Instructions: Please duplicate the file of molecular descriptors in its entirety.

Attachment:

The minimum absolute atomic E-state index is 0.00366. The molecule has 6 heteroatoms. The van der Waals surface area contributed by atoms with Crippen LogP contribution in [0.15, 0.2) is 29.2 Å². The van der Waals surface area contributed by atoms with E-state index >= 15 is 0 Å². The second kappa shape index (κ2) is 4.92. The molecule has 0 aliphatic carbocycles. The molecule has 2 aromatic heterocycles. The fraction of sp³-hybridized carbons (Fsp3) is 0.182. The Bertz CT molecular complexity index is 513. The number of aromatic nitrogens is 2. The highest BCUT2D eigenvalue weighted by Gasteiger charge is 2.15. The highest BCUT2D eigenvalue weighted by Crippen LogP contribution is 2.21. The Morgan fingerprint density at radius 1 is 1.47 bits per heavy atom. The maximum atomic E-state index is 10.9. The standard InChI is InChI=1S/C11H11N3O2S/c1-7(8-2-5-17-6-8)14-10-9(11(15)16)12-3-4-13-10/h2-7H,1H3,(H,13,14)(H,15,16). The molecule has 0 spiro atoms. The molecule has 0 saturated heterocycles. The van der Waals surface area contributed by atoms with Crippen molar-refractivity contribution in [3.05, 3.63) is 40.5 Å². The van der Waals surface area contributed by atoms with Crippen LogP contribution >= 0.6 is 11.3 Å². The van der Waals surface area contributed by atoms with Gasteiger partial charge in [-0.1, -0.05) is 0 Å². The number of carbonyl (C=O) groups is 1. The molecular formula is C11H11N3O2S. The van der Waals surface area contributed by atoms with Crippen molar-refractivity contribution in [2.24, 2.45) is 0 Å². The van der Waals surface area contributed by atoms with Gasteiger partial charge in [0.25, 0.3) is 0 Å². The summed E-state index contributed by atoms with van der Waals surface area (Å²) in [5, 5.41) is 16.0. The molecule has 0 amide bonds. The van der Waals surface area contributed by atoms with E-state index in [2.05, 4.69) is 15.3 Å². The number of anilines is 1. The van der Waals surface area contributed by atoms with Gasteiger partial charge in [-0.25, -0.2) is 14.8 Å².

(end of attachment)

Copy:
The minimum absolute atomic E-state index is 0.00366. The molecule has 6 heteroatoms. The van der Waals surface area contributed by atoms with Crippen LogP contribution in [0.15, 0.2) is 29.2 Å². The van der Waals surface area contributed by atoms with E-state index >= 15 is 0 Å². The second kappa shape index (κ2) is 4.92. The molecule has 0 aliphatic carbocycles. The molecule has 2 aromatic heterocycles. The fraction of sp³-hybridized carbons (Fsp3) is 0.182. The Bertz CT molecular complexity index is 513. The number of aromatic nitrogens is 2. The highest BCUT2D eigenvalue weighted by Gasteiger charge is 2.15. The highest BCUT2D eigenvalue weighted by Crippen LogP contribution is 2.21. The Morgan fingerprint density at radius 1 is 1.47 bits per heavy atom. The maximum atomic E-state index is 10.9. The standard InChI is InChI=1S/C11H11N3O2S/c1-7(8-2-5-17-6-8)14-10-9(11(15)16)12-3-4-13-10/h2-7H,1H3,(H,13,14)(H,15,16). The molecule has 0 spiro atoms. The molecule has 0 saturated heterocycles. The van der Waals surface area contributed by atoms with Crippen molar-refractivity contribution in [3.05, 3.63) is 40.5 Å². The van der Waals surface area contributed by atoms with Crippen LogP contribution >= 0.6 is 11.3 Å². The van der Waals surface area contributed by atoms with Gasteiger partial charge in [-0.1, -0.05) is 0 Å². The number of carbonyl (C=O) groups is 1. The molecular formula is C11H11N3O2S. The van der Waals surface area contributed by atoms with Crippen molar-refractivity contribution in [2.24, 2.45) is 0 Å². The van der Waals surface area contributed by atoms with Gasteiger partial charge in [0.25, 0.3) is 0 Å². The summed E-state index contributed by atoms with van der Waals surface area (Å²) in [5, 5.41) is 16.0. The molecule has 0 amide bonds. The van der Waals surface area contributed by atoms with E-state index in [2.05, 4.69) is 15.3 Å². The number of anilines is 1. The van der Waals surface area contributed by atoms with Gasteiger partial charge in [-0.25, -0.2) is 14.8 Å².